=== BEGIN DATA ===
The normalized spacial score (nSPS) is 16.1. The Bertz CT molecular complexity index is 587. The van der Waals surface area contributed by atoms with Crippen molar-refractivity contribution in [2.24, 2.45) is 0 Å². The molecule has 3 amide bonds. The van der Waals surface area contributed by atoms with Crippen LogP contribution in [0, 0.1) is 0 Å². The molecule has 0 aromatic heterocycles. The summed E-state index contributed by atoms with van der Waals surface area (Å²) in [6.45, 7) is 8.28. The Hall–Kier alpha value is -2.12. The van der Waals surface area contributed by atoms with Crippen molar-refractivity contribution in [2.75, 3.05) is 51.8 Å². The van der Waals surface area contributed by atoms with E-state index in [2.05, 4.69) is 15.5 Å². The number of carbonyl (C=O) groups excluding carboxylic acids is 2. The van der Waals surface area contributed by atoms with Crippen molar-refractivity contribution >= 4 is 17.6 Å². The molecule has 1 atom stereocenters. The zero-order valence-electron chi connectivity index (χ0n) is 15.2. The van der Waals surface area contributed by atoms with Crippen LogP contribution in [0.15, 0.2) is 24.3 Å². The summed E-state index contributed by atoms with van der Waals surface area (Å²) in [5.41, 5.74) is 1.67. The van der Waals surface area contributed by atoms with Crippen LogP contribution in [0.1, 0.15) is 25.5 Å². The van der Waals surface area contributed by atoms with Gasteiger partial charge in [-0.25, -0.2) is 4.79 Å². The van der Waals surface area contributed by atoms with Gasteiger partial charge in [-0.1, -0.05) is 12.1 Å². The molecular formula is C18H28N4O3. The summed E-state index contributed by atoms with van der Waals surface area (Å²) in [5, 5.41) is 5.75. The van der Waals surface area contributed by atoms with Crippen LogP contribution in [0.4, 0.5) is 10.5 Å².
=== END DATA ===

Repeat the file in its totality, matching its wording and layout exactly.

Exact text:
The normalized spacial score (nSPS) is 16.1. The Bertz CT molecular complexity index is 587. The van der Waals surface area contributed by atoms with Crippen molar-refractivity contribution in [2.24, 2.45) is 0 Å². The molecule has 3 amide bonds. The van der Waals surface area contributed by atoms with Crippen LogP contribution in [0, 0.1) is 0 Å². The molecule has 0 aromatic heterocycles. The summed E-state index contributed by atoms with van der Waals surface area (Å²) in [6.45, 7) is 8.28. The Hall–Kier alpha value is -2.12. The van der Waals surface area contributed by atoms with Crippen molar-refractivity contribution in [2.75, 3.05) is 51.8 Å². The van der Waals surface area contributed by atoms with E-state index in [2.05, 4.69) is 15.5 Å². The number of carbonyl (C=O) groups excluding carboxylic acids is 2. The van der Waals surface area contributed by atoms with Crippen molar-refractivity contribution >= 4 is 17.6 Å². The molecule has 1 atom stereocenters. The zero-order valence-electron chi connectivity index (χ0n) is 15.2. The van der Waals surface area contributed by atoms with Crippen LogP contribution in [0.15, 0.2) is 24.3 Å². The summed E-state index contributed by atoms with van der Waals surface area (Å²) in [5.41, 5.74) is 1.67. The van der Waals surface area contributed by atoms with Crippen LogP contribution in [0.1, 0.15) is 25.5 Å². The van der Waals surface area contributed by atoms with Gasteiger partial charge in [-0.25, -0.2) is 4.79 Å². The van der Waals surface area contributed by atoms with Gasteiger partial charge in [-0.1, -0.05) is 12.1 Å². The molecular formula is C18H28N4O3. The summed E-state index contributed by atoms with van der Waals surface area (Å²) in [5, 5.41) is 5.75. The van der Waals surface area contributed by atoms with Crippen LogP contribution in [0.4, 0.5) is 10.5 Å².